The Division of Medical Toxicology was established as a formal medical specialty at University of Mississippi Medical Center in 1996, under the Department of Emergency Medicine. UMMC now serves as the toxicology referral center for the state of Mississippi.
The Medical Toxicology division serves as a consult service for all UMMC hospitals and clinics. The service assists in the management of approximately 300 ED patients, hospital inpatient and outpatient clinic patients per year. The service is involved in an extremely wide variety of clinical problems, ranging from acute overdoses to evaluation of chronic problems such as sick building syndrome. Due to the number of small rural hospitals in Mississippi, many patients are referred to UMMC for further evaluation.
The division also is the primary medical resource for the Mississippi Poison Control Center. The division's chair, Dr. Robert Cox, is the board-certified medical toxicologist in Mississippi. All physicians in Mississippi have ready access to medical specialists to help in the management of patients suffering from toxic exposures.
UMMC also has a state-of-the-art clinical toxicology laboratory that provides critical analyses, such as methanol or ethylene glycol levels 24 hours daily as well as having the capability to provide GC/MS and other analyses for more esoteric chemicals.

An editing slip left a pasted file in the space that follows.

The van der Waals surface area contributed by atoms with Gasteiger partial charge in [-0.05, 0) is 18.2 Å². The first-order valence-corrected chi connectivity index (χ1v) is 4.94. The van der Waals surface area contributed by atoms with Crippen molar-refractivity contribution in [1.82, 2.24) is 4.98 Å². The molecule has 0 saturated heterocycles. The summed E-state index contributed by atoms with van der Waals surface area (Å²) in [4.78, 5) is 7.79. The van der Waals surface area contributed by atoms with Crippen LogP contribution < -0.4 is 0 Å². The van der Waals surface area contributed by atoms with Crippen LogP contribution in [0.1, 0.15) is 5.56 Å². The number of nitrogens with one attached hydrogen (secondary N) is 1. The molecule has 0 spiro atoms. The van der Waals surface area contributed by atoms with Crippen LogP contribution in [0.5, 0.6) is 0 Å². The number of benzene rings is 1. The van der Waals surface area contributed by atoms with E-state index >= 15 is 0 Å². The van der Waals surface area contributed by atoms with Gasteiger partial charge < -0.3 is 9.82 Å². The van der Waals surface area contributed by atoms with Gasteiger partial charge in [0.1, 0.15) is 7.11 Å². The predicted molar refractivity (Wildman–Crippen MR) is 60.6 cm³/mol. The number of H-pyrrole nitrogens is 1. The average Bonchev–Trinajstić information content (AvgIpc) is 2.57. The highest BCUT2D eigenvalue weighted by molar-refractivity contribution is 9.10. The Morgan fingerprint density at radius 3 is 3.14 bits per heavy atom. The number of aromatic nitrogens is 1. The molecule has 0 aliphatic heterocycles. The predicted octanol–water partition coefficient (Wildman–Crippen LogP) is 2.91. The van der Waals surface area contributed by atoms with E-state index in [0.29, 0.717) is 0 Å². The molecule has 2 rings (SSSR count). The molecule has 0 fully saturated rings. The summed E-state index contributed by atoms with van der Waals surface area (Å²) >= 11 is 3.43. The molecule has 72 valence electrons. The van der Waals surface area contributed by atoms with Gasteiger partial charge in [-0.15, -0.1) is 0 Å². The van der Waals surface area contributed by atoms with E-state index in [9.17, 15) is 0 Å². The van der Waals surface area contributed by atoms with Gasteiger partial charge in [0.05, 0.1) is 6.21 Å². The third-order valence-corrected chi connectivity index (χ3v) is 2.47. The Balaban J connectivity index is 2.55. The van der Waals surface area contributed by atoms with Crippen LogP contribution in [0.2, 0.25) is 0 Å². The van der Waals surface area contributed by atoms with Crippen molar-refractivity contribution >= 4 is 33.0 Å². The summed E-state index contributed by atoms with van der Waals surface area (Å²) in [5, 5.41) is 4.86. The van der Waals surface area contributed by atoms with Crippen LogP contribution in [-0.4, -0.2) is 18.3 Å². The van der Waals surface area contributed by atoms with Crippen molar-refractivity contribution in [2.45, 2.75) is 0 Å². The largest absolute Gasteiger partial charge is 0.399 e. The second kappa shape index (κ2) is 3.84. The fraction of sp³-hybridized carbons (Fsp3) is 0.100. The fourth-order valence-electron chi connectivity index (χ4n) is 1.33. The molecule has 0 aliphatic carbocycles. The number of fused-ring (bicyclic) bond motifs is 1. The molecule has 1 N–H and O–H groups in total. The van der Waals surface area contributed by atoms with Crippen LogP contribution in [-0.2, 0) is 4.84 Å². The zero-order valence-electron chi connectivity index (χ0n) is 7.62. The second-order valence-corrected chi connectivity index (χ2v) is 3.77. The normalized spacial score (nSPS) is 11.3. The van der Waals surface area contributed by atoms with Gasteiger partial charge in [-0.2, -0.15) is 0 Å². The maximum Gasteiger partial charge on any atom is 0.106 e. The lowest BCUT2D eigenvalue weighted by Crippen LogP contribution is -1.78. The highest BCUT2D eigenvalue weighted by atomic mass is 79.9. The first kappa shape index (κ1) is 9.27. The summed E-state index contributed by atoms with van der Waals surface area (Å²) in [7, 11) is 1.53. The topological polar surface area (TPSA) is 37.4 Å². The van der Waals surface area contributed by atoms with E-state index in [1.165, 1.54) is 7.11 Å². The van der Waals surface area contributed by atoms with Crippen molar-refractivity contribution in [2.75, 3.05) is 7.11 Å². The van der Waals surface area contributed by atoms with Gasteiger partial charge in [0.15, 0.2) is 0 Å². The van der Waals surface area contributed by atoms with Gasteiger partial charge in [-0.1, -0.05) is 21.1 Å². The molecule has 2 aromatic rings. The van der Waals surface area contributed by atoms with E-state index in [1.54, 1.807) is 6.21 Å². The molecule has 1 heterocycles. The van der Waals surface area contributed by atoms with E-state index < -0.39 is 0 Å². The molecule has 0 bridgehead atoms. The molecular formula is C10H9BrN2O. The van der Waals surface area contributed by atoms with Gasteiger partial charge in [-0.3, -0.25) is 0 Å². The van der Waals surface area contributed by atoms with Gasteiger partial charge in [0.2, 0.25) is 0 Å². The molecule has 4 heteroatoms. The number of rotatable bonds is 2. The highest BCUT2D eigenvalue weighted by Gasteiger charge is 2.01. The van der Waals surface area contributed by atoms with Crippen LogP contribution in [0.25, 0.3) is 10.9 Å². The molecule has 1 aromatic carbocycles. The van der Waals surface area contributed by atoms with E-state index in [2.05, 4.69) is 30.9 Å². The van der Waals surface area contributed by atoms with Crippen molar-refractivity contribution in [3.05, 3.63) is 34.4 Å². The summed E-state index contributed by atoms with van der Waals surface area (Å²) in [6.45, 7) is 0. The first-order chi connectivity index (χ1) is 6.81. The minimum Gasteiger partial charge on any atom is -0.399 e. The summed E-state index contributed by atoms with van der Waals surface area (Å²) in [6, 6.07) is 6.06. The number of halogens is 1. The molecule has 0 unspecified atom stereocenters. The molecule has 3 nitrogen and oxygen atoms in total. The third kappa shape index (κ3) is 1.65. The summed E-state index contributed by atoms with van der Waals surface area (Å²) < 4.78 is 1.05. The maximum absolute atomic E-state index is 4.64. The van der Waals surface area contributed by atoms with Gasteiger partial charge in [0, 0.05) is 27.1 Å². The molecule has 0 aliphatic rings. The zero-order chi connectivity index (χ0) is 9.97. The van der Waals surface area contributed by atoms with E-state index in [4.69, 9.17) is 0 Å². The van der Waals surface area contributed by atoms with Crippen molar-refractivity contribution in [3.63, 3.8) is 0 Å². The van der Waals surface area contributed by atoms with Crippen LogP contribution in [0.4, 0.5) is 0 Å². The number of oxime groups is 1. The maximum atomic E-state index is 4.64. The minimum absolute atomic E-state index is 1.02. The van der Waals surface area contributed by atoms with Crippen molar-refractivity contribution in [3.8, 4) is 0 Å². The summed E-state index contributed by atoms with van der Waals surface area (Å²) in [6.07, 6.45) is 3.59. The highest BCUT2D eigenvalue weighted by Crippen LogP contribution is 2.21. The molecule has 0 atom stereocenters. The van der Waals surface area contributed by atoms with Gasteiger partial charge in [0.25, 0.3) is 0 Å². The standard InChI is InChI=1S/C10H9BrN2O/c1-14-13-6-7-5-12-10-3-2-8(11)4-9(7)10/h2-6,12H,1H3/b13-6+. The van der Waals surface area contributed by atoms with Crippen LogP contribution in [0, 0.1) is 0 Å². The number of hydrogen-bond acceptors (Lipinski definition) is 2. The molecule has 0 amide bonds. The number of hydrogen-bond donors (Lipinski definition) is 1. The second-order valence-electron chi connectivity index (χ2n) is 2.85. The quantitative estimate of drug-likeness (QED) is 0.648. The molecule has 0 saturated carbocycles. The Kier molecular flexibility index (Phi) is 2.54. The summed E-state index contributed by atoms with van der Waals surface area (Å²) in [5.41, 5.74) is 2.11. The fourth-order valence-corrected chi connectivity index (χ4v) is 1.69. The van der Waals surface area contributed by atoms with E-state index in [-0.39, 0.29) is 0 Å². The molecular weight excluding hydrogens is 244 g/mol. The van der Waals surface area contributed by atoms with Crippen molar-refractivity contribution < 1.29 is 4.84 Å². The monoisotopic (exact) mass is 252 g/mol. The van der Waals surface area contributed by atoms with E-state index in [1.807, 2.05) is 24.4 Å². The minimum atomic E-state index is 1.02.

One particular problem that the Medical Toxicology service routinely manages is snakebites. Mississippi is home to four toxic snake species: the eastern diamondback rattlesnake (Crotalus adamanteus), the water moccasin or cottonmouth (Agkistrodon piscivorus), the copperhead (Agkistrodon contortrix), and the eastern coral snake (Micrurus fulvius). Bites from the first three are common. Contrary to common information in textbooks, serious envenomations can occur from water moccasins and copperheads.
The Medical Toxicology division is very active in education at UMMC. Emergency Medicine residents rotate on the service for 24 months. The resident rotation is also available to other medical specialties. There is a clinical rotation for fourth-year medical students. Medical Toxicology faculty lecture yearly in the pharmacology course for second-year medical students, and for the departments of Internal Medicine, Pediatrics, and Obstetrics and Gynecology.